Over dinner at the hotel, barely 10 minutes' walk from the railway station, everyone was clustered in the cellar cafe.
It was cool and humid, not the weather for eating outside under the plane trees. Over eminently acceptable house Beaujolais, I confessed the reason for visiting Andrezieux.
"It's a funny thing about that railway," the hotel manager said. "You know, until a few years ago, no one really paid any attention to it. I was working one summer at the tourist office and mentioned the railway to a friend. And you know what he said? He said that a great-great-grandfather of his drove the first train - from Andrezieux to St Etienne - and that he knew where the original station was."
"The original station?" I hazarded, worried that my whole day had been spent on the wrong railway line. "Well," he said, "it transpires that the original station was near the river and that a house was subsequently built on the site. We had a memorial plaque put up."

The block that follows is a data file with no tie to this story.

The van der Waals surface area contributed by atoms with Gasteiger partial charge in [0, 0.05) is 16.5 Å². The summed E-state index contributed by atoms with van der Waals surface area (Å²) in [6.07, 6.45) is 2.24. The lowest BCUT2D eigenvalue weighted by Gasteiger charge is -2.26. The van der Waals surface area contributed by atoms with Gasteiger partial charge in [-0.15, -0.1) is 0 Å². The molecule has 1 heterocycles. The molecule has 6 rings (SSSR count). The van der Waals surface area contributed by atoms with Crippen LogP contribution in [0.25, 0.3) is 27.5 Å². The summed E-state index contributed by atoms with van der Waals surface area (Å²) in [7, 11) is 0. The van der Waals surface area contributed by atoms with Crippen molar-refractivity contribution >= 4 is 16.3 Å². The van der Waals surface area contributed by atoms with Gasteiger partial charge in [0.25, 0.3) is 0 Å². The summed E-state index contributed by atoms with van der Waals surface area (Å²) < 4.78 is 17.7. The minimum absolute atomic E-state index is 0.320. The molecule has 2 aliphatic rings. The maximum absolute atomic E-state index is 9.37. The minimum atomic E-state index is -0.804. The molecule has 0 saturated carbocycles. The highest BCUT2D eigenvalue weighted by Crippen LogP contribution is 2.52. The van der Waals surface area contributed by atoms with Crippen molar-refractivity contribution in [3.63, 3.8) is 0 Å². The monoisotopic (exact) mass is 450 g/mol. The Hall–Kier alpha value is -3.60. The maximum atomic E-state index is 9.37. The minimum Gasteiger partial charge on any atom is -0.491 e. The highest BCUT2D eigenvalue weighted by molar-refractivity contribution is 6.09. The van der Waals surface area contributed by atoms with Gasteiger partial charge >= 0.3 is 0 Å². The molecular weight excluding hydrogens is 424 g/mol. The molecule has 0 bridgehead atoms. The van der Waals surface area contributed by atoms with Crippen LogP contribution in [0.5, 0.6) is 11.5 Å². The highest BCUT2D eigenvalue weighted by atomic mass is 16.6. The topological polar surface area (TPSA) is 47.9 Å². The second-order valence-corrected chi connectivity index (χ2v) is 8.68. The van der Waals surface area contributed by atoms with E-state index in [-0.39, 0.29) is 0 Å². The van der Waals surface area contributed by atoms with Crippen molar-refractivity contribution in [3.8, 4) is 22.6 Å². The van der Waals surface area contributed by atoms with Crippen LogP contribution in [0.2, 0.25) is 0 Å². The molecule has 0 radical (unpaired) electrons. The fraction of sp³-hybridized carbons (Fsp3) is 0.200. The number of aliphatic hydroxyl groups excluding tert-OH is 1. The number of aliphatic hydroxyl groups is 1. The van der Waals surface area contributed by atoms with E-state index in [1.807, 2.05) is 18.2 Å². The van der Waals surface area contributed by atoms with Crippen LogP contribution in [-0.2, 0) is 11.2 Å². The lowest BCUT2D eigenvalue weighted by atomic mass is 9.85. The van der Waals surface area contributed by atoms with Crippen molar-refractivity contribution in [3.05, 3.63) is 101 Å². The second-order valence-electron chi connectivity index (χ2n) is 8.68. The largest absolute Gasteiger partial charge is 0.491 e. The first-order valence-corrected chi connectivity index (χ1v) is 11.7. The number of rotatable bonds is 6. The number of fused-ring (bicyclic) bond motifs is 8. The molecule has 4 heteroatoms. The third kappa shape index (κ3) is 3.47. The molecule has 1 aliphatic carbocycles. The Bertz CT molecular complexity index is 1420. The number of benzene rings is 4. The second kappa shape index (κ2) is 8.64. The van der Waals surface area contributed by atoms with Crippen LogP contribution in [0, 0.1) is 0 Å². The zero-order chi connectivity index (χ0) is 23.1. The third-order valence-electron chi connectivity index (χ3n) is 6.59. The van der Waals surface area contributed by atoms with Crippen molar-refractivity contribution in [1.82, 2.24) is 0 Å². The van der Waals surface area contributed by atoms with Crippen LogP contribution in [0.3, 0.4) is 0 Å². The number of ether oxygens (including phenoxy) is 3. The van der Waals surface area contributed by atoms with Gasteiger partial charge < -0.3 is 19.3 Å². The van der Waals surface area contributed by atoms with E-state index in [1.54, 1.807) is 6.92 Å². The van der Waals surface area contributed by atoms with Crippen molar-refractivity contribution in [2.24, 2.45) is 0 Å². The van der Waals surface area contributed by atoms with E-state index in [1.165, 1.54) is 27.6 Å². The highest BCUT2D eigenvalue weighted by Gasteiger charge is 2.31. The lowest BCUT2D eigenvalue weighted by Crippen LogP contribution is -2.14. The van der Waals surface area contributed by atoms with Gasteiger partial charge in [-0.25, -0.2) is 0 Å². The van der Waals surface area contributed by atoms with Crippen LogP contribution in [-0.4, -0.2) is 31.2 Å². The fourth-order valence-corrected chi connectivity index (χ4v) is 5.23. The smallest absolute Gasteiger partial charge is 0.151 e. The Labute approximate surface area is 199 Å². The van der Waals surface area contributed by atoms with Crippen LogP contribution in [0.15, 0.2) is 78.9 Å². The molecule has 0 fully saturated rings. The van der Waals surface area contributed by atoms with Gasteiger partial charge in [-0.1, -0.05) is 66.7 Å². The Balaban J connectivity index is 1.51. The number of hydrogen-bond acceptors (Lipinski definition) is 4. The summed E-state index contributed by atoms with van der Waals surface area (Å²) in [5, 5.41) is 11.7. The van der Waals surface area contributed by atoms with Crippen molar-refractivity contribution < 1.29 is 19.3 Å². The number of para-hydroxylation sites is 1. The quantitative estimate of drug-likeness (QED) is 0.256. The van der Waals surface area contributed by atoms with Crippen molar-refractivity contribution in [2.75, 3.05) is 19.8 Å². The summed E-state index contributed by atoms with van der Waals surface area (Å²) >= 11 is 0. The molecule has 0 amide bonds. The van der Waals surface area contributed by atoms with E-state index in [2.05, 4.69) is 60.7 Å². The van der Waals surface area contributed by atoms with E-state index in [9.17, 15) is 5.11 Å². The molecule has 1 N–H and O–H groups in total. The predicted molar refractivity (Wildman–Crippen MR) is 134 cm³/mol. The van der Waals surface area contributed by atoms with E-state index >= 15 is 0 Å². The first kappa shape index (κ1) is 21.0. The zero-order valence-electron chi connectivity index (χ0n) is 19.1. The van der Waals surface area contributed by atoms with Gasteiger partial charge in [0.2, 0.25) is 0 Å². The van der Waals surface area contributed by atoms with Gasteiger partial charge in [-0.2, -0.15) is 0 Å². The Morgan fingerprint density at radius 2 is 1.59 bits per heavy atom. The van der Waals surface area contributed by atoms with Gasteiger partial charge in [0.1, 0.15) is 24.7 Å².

Next day, a drive to the town's tiny tourist office revealed quite a different Andrezieux - a town extended many times over the past 30 years, and based entirely on road and air transport. Three industrial estates produce all manner of goods from Renault gearboxes to biscuits; the airport has its own courier company and three passenger flights to Paris a day.
Better qualified now than St Etienne to describe itself as the town that "manufactures everything", Andrezieux prefers to sell itself as the "route centre to everywhere".
The overgrown railway station, though, looks destined to go the way of its predecessor, the terminus of the first railway line in France. This, it turned out, had been built a mile or so away from the later station and was demolished in the last century when the line was moved. With new railways and stations opening all the time, no one thought to preserve it.
The plaque that now commemorates the station is above a doorway of the 19th-century house that replaced it.
Funded in 1989 by the local tourist office, it says: "This is where France's first railway line was inaugurated in 1827, linking St Etienne and Andrezieux. It was used to transport coal from St Etienne to Andrezieux, where it was loaded on to flat-bottomed boats and taken by river to Roanne."